I was fortunate to be on two panels last week to talk about writing. The first was sponsored by the Worcester Women’s History Project, a wonderful group that provides great programs to teach us about the history of women in and around Worcester in all facets of life. Check out their web site for some of the intriguing lectures, films, gatherings, etc. that they hold. My panel was called Women in Print, and I was on the bill with Thea Aschkenase, and Stacy Amaral. Thea spoke on her memoir as a survivor of Nazi persecutions and life in a concentration camp, while Stacy shared with us on the rich blend voices singing from various immigrant ethnic communities in her book of interviews with Worcester citizens. I’m afraid, I was a bit humbled by their inspiring topics, but I think I could speak to the inspiration of earlier generations, on film and in real life, for people to open their minds and hearts. I was happy to pay special tribute to my parents, who taught me not only responsibility and respect for others, but to follow my dreams. And, yes, Yang did make the dress I’m wearing!
On Sunday, we took a lovely drive up to Arlington Vermont for me to join the Sisters in Crime New England panel, “The Modern Heroine.” The Martha Canfield Library is a lovely, cozy place, nestled in a valley and surrounded by beautiful Vermont mountains struggling toward green as the weather warms. As you can see, we still had some snow! The people at the library welcomed us and even provided a lovely cake to celebrate 30 years of Sisters in Crime. I joined forces with Ellen Berkeley Perry and Coralie Jensen. We had a wonderful group of people, of almost twenty, I think. They asked intelligent questions about writing and developing characters. Though my novel, set in the 1940s, might not have a, technically, modern heroine, I couldn’t help pointing out that the modern qualities of intelligence, wit, independence, determination, courage, and responsibility were strong, not only in the films of Joan Bennett, Bette Davis, Rosalind Russell, and others but in the real, rather than reel, lives of women who worked in factories and offices, raised children, nursed on the battlefield, or ferried planes. It was a fun experience – and I even sold some books!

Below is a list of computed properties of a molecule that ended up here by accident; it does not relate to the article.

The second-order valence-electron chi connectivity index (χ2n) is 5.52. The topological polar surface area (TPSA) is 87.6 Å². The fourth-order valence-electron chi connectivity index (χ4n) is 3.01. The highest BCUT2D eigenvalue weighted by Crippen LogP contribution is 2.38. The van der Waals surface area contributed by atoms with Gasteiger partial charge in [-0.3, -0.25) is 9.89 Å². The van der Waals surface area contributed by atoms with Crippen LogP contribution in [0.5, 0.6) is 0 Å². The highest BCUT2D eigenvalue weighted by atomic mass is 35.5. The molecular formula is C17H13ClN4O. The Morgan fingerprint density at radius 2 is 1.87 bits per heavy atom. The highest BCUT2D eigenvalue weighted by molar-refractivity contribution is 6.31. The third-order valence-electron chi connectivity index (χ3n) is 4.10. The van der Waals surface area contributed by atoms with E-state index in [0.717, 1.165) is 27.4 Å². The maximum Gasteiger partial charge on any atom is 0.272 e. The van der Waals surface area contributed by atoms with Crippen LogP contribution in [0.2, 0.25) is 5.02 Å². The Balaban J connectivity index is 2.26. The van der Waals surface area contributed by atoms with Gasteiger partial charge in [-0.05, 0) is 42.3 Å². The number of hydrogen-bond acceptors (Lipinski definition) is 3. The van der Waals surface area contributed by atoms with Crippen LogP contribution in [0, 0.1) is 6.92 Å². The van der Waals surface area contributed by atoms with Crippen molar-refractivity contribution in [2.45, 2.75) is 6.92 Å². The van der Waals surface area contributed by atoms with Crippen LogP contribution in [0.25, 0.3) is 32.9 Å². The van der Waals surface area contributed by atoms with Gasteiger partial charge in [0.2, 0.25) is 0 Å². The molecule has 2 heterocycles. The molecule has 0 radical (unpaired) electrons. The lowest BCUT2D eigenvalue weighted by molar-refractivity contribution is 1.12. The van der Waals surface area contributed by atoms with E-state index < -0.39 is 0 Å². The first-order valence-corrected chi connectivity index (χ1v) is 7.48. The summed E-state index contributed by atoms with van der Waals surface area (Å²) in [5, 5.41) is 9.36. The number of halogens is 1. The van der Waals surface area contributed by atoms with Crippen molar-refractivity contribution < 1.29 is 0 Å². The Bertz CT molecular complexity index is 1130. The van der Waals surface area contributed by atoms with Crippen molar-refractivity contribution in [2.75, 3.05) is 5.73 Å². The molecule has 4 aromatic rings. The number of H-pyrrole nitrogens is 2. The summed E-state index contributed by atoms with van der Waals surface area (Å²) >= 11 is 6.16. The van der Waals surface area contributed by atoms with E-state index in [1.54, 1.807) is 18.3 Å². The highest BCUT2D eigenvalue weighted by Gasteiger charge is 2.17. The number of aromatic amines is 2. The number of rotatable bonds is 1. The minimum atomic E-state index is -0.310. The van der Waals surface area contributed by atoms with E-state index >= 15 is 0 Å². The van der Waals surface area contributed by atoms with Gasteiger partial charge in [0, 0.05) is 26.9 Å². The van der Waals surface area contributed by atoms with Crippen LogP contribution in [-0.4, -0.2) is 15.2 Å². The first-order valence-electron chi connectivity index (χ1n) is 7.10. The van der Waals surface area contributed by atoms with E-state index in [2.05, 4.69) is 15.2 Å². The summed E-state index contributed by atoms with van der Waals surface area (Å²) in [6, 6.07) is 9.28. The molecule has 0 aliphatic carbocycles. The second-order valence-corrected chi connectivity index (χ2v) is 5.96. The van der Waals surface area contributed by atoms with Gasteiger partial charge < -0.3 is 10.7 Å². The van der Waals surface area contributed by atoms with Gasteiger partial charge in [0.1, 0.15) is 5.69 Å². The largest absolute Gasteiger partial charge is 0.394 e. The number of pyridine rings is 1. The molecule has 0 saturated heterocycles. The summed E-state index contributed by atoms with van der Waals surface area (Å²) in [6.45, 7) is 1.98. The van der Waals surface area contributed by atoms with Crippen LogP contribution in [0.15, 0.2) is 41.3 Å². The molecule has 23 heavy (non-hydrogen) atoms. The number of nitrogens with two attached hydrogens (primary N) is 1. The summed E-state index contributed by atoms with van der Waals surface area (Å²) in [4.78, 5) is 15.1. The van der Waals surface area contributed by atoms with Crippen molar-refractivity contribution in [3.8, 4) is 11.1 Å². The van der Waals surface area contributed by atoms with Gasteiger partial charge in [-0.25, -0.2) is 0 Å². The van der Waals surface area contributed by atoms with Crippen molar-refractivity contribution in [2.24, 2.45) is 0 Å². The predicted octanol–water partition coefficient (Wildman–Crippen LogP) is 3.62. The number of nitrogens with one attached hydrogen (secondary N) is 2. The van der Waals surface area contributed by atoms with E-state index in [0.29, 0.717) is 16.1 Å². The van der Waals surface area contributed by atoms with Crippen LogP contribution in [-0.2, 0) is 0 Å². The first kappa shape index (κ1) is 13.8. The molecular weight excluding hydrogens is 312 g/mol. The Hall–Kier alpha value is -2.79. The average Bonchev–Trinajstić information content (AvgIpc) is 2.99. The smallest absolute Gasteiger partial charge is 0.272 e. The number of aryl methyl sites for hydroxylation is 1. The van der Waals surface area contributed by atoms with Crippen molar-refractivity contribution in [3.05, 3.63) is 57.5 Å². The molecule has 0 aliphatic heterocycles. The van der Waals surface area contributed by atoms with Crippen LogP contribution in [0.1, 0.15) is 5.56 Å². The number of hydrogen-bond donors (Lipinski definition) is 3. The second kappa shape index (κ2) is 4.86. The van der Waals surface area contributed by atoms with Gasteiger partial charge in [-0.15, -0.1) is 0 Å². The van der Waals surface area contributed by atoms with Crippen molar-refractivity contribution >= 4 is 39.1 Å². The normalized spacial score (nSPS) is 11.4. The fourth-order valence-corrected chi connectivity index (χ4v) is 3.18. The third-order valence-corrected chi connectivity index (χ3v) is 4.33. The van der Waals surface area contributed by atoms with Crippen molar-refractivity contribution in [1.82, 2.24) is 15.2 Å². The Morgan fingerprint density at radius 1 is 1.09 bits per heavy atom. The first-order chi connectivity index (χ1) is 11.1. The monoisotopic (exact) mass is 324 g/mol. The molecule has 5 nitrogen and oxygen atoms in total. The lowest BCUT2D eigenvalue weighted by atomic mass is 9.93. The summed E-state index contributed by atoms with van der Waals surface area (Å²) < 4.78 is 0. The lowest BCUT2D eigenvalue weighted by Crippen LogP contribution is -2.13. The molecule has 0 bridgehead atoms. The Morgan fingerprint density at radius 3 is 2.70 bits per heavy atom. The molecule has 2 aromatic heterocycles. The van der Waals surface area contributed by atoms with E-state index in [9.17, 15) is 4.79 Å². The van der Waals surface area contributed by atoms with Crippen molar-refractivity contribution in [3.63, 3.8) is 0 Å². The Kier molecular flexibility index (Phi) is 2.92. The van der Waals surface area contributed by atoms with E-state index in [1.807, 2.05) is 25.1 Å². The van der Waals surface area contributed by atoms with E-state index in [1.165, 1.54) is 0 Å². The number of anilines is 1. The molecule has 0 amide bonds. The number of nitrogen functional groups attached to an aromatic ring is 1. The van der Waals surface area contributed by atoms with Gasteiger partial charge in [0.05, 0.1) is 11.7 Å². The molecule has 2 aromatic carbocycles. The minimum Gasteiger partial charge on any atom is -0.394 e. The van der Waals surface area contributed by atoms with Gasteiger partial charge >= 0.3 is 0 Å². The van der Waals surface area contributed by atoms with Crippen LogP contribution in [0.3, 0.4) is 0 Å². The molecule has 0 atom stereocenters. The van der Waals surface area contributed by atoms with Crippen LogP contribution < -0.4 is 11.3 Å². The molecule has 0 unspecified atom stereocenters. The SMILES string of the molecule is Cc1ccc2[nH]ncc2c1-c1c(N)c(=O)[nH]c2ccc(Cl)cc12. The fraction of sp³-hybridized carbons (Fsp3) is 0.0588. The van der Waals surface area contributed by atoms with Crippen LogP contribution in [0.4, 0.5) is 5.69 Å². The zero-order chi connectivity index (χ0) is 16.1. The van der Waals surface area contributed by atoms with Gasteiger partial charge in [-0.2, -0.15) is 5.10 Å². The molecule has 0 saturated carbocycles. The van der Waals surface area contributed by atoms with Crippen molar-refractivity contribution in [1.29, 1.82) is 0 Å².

Last night, Yang and I had the magnificent thrill of seeing Mary Wilson perform her “Up Close and Personal” concert at Scullers Jazz Club. What a treat! Some time back, I was lucky enough to have heard from my friend Tom Ingrassia that Mary would be at Scullers, so Yang and immediately invested in tickets. I put on my best mini-diva outfit – I know I’m not in Mary’s league – and off we went for the evening. Wouldn’t you know that our table was right next to Tom and Barbara Ingrassia’s! We also met their friends Jay and Dennis – two nice guys! I’m just sorry we never got to take a picture with Tom and Barbara.
The concert was WONDERFUL! Mary has the perfect voice for dreamy ballads and swing and Latin styles, with her dark velvet vocals. Her combo backed her beautifully. She’s funny and warm and absolutely gorgeous! Not that I’m prejudiced. She did a soulful “Stormy Weather” and a version of “Both Sides Now” that is so thoughtful and feeling. She can also belt out songs with surging vibrancy or move you with soulful tenderness. Can you guess that I’m a big fan of Mary Wilson? Once you hear her perform, you’ll know why. I loved her in the Supremes, but now . . . sigh . . . The girl has arrived! I think it would be divine if she ever recorded an entire album of standards as Linda Ronstadt or Freda Payne or Sheena Easton have successfully done. Wouldn’t you love to hear what she could do with the soul-aching “I’ve Got It Bad and That Ain’t Good” and “It Never Entered My Mind” or the playful “Your Red Wagon”?